Rafale case: Supreme Court reserves verdict on pleas challenging its Dec 14 judgment

The affidavit also alleged that petitioners were deliberately providing incomplete and selective information and altering the sequence of events of the procurement process to misled the apex court and the public.

The Supreme Court Friday reserved its verdict on the petitions challenging its 14th December judgment upholding the deal for the purchase of 36 Rafale fighter jets from France as former Union ministers Yashwant Sinha, Arun Shourie and activist lawyer Prashant Bhushan Friday sought from the apex court to set aside its earlier verdict that dismissed their petition for criminal investigation into the case.

The latest development comes a day after the central government rejected allegations that it suppressed material facts and misled the apex court in connection with the case.

Rejecting the allegations Thursday, the Centre had stated that the application for perjury filed by the review petitioners was completely misconceived and that their stand was vacillating and self-contradictory .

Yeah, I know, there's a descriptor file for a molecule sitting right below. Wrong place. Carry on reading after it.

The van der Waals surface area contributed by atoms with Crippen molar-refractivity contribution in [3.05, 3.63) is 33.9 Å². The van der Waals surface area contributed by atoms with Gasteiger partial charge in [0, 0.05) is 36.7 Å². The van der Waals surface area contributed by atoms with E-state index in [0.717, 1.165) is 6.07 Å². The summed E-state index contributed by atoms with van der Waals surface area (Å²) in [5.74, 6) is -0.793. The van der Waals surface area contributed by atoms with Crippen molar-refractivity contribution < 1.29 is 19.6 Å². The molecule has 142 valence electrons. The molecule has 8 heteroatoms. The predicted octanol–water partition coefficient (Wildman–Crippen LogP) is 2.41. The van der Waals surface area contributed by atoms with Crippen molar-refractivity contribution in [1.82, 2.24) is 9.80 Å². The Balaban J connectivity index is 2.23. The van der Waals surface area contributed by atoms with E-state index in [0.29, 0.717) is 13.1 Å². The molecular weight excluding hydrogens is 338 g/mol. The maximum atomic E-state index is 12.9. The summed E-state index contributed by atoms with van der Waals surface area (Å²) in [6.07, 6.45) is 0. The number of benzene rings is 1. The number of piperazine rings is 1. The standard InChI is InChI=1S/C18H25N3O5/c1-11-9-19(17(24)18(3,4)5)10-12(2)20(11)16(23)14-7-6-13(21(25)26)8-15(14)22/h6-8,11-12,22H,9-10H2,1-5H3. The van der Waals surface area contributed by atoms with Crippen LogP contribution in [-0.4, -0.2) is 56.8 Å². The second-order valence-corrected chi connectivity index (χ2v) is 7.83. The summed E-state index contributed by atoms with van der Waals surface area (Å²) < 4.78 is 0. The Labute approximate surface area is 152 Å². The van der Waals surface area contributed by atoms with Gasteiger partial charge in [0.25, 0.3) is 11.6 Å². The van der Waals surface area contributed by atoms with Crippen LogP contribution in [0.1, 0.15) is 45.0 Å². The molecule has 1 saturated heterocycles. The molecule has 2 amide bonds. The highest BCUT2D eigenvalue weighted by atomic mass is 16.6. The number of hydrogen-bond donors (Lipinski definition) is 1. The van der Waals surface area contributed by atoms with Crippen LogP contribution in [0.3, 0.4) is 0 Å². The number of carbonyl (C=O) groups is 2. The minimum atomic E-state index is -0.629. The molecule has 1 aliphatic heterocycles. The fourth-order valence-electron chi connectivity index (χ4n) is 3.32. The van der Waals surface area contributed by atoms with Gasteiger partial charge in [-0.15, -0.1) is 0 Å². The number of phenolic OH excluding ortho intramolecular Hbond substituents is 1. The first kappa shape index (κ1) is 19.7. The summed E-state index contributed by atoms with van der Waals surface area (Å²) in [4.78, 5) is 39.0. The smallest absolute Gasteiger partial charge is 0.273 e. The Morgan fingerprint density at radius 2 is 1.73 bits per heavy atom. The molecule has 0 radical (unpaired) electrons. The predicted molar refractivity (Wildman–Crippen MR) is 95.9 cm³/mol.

READ | Rafale perjury plea: No facts hidden, negotiating team s concerns addressed, says Govt

The government had said that on facts as well, the contention of the petitioners that government officials have made false statements and suppressed evidence while submitting information on decision-making process , offsets and pricing pursuant to orders passed by this court, is completely false, baseless and an attempt to intimidate government servants from performing their duty on this ground alone, the application is liable to be dismissed .

The affidavit, filed by the Director General (Acquisition) in the Ministry of Defence, had stated that there is no act of perjury involved in the submissions made before the Supreme Court as the submissions are based on records .

The affidavit also alleged that petitioners were deliberately providing incomplete and selective information and altering the sequence of events of procurement process to misled the apex court and the public.